Leonardo’s notes were not meant primarily for self-exploration, like a journal or diary. They were turned on the world, a continuous log of his explorations and experiments. There’s no clear line between the fanciful and the practical: on one page he studied the flight mechanics of birds, on another designed a flying machine, and on the next described his efforts building it. It’s not known whether he actually tried to fly it, but his later designs for a parachute system give us some indication of how it might have gone.
Da Vinci’s notebooks were an expression of his combinatorial style of creativity, dashing across the boundaries between fields. It is impossible to distinguish, in his notes, where science ended and art began, or where his observations ended, and his imagination began. Behind the Mona Lisa’s famously enigmatic smile, we find pages and pages of studies of lip muscles, which Leonardo drew both with and without skin. On another page examining the flight patterns of birds, he absentmindedly recalled a childhood memory, a dream in which a bird flew down from the sky and struck him in the mouth.
His notebooks follow the “personal, informal, quick and dirty” criteria very well: they were minimally organized, with quick, messy lettering clearly intended only for his own use. He used a personalized shorthand, and in many places his pen seems to have barely touched the page as he raced to keep up with his thoughts.
There is repeated evidence throughout his life of how highly Leonardo thought of his notes. They provide a backstory to many of his greatest works, even the ones that were never started. The only evidence we have of his unfulfilled commission to paint a wall of Florence’s Great Hall, for example, is his preparatory drawings, which suggest it would have been a masterpiece. His notes served as a work-in-process record of his many projects, which later turned into precious historical records. For example, the massive bronze sculpture of a horse commissioned by Ludovico Sforza, the Duke of Milan, which he never finished. It was later sent off to be melted down and turned into cannons, and we only know about it because of his preparatory sketches.
To speculate a bit, it seems likely that Leonardo’s notebooks both facilitated his extremely diverse projects and lifestyles, and also allowed him to learn and extract value from everything he worked on, even if it wasn’t finished or soon faded. He bounced around from state to state, working on whatever allowed him to get by and earn enough money to live. In his 30 preparatory drawings for a giant crossbow, for example, we see a mind interested not just in killing efficiency, but one obsessed with mechanical principles that would later show up in dozens of other designs.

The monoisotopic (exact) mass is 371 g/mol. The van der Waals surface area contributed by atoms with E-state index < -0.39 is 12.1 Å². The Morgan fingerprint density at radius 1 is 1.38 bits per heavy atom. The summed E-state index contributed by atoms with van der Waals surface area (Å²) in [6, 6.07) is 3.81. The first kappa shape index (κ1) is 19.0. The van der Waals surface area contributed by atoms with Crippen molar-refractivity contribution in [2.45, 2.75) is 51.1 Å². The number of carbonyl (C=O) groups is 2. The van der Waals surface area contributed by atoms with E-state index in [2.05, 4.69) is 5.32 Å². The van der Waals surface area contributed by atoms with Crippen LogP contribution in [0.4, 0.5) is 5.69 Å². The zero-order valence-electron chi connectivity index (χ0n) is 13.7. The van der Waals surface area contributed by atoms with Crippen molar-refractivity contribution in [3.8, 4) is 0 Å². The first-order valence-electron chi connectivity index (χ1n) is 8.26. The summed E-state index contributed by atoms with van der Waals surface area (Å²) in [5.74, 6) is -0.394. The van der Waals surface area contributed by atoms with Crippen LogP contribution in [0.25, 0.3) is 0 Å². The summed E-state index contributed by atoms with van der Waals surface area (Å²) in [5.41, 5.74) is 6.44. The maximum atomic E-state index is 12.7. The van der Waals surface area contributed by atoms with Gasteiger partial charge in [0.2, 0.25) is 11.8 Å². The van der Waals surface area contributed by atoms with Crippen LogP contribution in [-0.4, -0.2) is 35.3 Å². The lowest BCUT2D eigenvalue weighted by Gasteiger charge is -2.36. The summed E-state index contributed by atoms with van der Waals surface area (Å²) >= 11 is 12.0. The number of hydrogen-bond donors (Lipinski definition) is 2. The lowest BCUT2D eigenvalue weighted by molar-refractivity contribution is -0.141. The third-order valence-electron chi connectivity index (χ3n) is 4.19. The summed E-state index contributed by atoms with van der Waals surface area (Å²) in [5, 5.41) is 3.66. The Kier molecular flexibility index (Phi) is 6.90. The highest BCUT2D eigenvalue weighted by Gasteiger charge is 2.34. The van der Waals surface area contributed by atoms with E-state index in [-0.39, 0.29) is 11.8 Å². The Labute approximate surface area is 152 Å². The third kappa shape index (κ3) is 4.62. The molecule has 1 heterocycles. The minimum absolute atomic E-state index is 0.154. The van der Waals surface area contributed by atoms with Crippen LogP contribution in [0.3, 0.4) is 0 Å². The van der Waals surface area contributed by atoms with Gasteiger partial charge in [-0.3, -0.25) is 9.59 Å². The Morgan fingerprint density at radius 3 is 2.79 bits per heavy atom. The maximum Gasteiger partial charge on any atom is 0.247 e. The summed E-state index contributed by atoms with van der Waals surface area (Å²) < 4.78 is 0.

In his 50s, fearing the end of his life was near, Leonardo turned away from painting to complete his studies and organize his notes. In our last record of him, in a visit from the Cardinal of Aragon in France, he showed off those notebooks, calling them an “infinity of volumes.” It makes me wonder whether, hundreds of years from now, Da Vinci will be remembered just as much for his creative process — which is timeless and universal — as for his paintings, which will inevitably fade.
Lessons and takeaways
I draw 3 lessons from Da Vinci’s notebooks:
There are hidden gems in our notes
Even though he was celebrated as a genius during his lifetime, it took centuries for us to fully appreciate Leonardo’s brilliance. His engineering designs were centuries ahead of their time, and might have worked with modern materials and some small tweaks. He seems to have used and described the scientific method long before it was invented, writing in one of his notebooks:
“First I shall make some experiments before I proceed further, because my intention is to consult experience first and then by means of reasoning show why such experiment is bound to work in such a way. And this is the rule by which those who analyze natural effects must proceed; and although nature begins with the cause and ends with the experience, we must follow the opposite course, namely (as I said before), begin with the experience and by means of it investigate the cause.”
This is a reminder that we ourselves don’t know which ideas in our notes will end up being the most important, impactful, or innovative. To discover that, we need to capture everything, test it early and often, and make tangible artifacts to share with the world.
Notes are a means to an end
It is very tempting to make notes into ritualistic totems. To obsess over the grain of the paper, the thickness of the pencil, or the default spacing and font. All of this takes away from the act of creation. Leonardo’s notes were so chaotic and messy they border on being unintelligible, even for him. He understood that it was the final product — The Last Supper, or the Mona Lisa — that would truly make a mark. All the notes created along the way paled in comparison.
Notes deserve respect
Despite the above, notes are also worthy of our respect. It is only when we start treating our ideas as worth capturing and reviewing, that we start to have more good ideas in the first place. Leonardo in his later years spoke of his notebooks with something close to reverence. Our identity depends on our memory — expanding our ability to remember things also potentially expands our sense of who we are.
Check out Walter Isaacson’s new biography of Leonardo da Vinci, which uses his notebooks as a starting point, and from which these examples are drawn.
Principles and techniques
Principles are higher than techniques. Principles produce techniques in an instant. — Ido Portal
What we are looking for in these historical examples are principles and techniques. Principles are timeless and universal, but often difficult to see clearly. Techniques are temporary and context-dependent, but concrete, giving us clues about the principles they operate on.
Which principles or techniques resonate most with you from these two examples?